Re: [expath] EXPath File Module, Update


thanks for the extensive list of comments. It may take me a while to
give feedback on all the single issues (as there was no more feedback,
apart from mhkay's thorough suggestions, we decided to finalize our
implementation and freeze the spec.).

Talking about 1/, I'd just like to point out that there are several
reasons why decided to introduce no return values to these functions.
The most important one is that these values would have to be
explicitly suppressed if they are not to be passed on to other
functions. Another one is that, depending on the compilation strategy
of the processor, it could get impossible to mix file and XQuery
Update expressions.

If we decide to specify file operations with return values, it would
(in my opinion) make more sense to introduce real file handle, and
make them mandatory for most file operations. Resulting functions
would probably look similar to the following expression:

  let $id := file:open('.....')
  return ( file:append($id, ...), file:append($id, ...), ... )

Due to the functional nature of XQuery, however, a processor could
still decide to execute the second file operation before the first.
The "sequential" function property from the XQuery Scripting Extension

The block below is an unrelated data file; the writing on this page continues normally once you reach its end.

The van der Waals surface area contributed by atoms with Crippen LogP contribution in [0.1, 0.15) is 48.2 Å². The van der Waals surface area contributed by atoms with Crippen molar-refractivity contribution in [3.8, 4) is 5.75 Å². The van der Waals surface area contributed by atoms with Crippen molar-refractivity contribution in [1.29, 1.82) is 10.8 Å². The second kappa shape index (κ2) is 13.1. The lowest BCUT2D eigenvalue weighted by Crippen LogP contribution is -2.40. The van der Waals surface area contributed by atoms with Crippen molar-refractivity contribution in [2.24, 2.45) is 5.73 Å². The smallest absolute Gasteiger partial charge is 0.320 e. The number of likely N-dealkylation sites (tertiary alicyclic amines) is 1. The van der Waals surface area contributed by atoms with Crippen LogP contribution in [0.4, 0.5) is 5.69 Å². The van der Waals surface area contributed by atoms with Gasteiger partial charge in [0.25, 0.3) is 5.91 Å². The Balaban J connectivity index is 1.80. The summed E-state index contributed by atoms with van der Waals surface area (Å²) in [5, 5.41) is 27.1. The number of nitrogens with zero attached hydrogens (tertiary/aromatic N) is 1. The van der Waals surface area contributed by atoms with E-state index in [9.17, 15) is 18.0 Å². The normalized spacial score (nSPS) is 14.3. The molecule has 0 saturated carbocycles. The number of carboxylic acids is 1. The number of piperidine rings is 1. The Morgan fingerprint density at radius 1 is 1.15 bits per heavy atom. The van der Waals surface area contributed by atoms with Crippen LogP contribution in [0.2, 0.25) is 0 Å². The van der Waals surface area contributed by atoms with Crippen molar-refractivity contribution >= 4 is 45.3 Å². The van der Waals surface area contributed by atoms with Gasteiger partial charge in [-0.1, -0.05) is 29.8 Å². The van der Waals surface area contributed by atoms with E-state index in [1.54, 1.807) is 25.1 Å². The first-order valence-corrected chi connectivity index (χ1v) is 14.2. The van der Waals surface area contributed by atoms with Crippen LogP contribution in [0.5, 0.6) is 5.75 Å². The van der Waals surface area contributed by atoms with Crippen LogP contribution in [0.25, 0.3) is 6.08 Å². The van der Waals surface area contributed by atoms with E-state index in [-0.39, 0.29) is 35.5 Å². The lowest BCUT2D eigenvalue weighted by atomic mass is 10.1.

may be a better choice than the "non-deterministic" keyword, but, as
far as I know, Zorba is currently the only processor that fully
supports XQSE.

Feedback is always welcome,

On Tue, Jul 24, 2012 at 11:28 PM, Florent Georges <> wrote:
> On 14 June 2012 02:09, Christian Grün wrote:
>   Hi Christian,
>> a new version of the File Module is online:
>   And as you said before, it is now officially published at:
>   I am sorry I could not respond before...  Thank you for this
> new draft!  Here are a few comments, feel free to respond here,
> or to create new issues for the points you want to keep track of
> at (with Module-File and
> Kind-Specification tags).  Unfortunately there is no issue-
> tracking system for the CGs (yet?).
>   1/ I think we already discussed that, but I could not find in
> the archive any concensus.  Given the side-effect nature of some
> functions, wouldn't it be worth making them return a value as
> well as taking it as a param, in order to be able to chain them.
> Something like a file handler or file descriptor.  That would